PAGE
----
CBS EcoMedia Helps Advertisers Put The ‘Aid’ In Paid Media

CBSecomediaAdvertisers carve out a portion of their multibillion-dollar ad budgets – 10% of what they’re spending locally or 5% of what they’re spending nationally – to fund nonprofits that align with their brand DNA.

CBS Corp.’s EcoMedia division – one of the network’s fastest-growing units, according to Paul Polizzotto, who founded EcoMedia in 2001 – can connect those advertisers with one of the 150 different nonprofit organizations it has relationships with around the world.

Chevrolet, for example, worked with EcoMedia to install free electric vehicle charging stations at Pepperdine University in California, while UnitedHealthcare recently partnered with EcoMedia to renovate a community center in San Diego and fund community gardens and after-school nutrition programs in Houston.

One reason CBS (which acquired EcoMedia in 2010) and its advertiser partners are so interested in social responsibility: It attracts millennials. In a recent national survey commissioned by Aflac, 69% of millennials said they would be more likely to spend with a brand that takes corporate social responsibility seriously.

When an advertiser purchases what EcoMedia calls its “WellnessAd” product, the money goes toward causes like healthy meals programs for seniors and schoolchildren, healthcare infrastructure and mobile health clinics. “EducationAds” fund scholarships, arts programs, school supplies and ed tech, while “EcoAds” are earmarked for environmental sustainability efforts like organic gardens, water conservation, renewable energy and reforestation.

In return, EcoMedia produces original commercial content about the brand’s philanthropic efforts and uses CBS owned-and-operated properties as a megaphone to promote it through local CBS TV and radio stations, outdoor and digital media outlets under the CBS Interactive umbrella. The content gets off-platform exposure through partnership deals with affiliates like Meredith, Raycom Media, Gannett, Belo and Fisher.

It’s native ads with a nonprofit twist.

“It’s like a native CSR platform – as in corporate social responsibility,” Polizzotto said. “We’re giving brands the ability to embed their corporate values into content without compromising their branding and marketing efforts. They’re getting effective and efficient media delivery with calls to action on CBS, they’re positively impacting lives in communities and they’re carrying out their various business objectives.”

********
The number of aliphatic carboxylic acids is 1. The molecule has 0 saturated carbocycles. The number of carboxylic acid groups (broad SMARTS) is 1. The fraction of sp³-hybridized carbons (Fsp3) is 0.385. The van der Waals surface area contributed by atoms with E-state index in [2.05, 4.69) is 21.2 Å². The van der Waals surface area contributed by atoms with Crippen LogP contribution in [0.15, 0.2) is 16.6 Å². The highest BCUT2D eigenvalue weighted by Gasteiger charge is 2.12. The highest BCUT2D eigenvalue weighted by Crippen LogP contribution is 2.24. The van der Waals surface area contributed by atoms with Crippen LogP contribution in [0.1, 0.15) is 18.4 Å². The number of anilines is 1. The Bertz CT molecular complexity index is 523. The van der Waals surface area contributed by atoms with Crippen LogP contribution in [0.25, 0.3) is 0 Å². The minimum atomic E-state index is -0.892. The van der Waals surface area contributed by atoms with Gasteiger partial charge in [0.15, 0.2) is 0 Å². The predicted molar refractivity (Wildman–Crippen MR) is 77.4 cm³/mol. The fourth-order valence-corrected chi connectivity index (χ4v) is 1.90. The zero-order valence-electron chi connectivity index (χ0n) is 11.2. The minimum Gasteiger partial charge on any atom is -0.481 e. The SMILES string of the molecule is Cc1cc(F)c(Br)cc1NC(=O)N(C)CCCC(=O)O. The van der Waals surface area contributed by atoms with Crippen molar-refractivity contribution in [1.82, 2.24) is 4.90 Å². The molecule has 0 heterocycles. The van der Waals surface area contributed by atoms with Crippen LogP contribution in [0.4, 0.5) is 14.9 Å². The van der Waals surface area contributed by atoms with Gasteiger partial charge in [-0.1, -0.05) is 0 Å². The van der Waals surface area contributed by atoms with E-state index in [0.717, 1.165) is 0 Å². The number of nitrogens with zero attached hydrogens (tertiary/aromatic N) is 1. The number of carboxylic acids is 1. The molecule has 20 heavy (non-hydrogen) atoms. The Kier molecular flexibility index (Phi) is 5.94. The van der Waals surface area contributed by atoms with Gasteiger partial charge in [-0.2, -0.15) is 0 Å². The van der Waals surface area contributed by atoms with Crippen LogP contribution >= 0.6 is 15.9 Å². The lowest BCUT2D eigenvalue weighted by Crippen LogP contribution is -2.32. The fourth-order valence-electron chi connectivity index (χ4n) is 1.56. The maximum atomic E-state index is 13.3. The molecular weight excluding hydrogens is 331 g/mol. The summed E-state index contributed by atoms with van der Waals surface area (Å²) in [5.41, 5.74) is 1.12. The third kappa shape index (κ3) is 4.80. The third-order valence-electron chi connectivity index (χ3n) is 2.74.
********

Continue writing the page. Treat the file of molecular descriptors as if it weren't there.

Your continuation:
UnitedHealthcare has been working with EcoMedia for the last four years to help support its “Do Good. Live Well” program, an employee volunteer initiative to decrease hunger and obesity.

“We don’t just want to write checks,” said Shannon Loecher, UnitedHealthcare’s director of social responsibility. “That’s why we choose to apply our CBS ad dollars to volunteer projects across the country.”

In March, CBS EcoMedia launched an initiative that allows consumers to do the same with Viewers to Volunteers (V2V), an app that rewards users with points for reading, viewing and sharing inspirational content, including original videos created through a partnership with documentarian Morgan Spurlock.

The points can then be converted into cash and donated to participating nonprofits, everything from Stand Up To Cancer to the Arbor Day Foundation. CBS advertisers – Toyota is the inaugural sponsor – underwrite the donations with a portion of their ad spend, meaning users can give to charity without having to spend their own money.

viewers2volunteersV2V users have raised more than $815,000 dollars for nonprofit organizations focused on the environment, health and wellness, education and veterans’ issues.

“There’s no advertising in the app, so it’s not an ad impression – it’s a give impression, like a GPM instead of a CPM,” Polizzotto said. “We feel strongly that an ad impression on CBS combined with a give impression through our digital giving platform will outperform a standard ad impression.”

It’s an assertion CBS EcoMedia is in the process of trying to prove out with ongoing research studies into the brand recall of a give impression. But Polizzotto is confident it’s the right move, especially when it comes to marketing to millennials.

“It’s an opportunity to express brand value to audiences in general and millennial audiences in particular,” Polizzotto said. “But it’s not just about the content. It’s about giving people the ability to create tangible, measurable change they can see in the community.”

Although Polizzotto declined to share specific numbers, he did say EcoMedia has generated millions in incremental ad sales for CBS.

“And it’s all made possible through paid media,” he said. “Without being able to leverage the ad spend made by corporations, we wouldn’t have a business model.”

In addition to UnitedHealthcare, Toyota and Chevrolet, CBS EcoMedia works with a long list of advertisers that includes AT&T, Bank of America, Chase, Honda, BMW, Lexus, Snapple, Hampton Inn, Energizer, YP, Benjamin Moore, Farmers Insurance, GMC, Acura and others.

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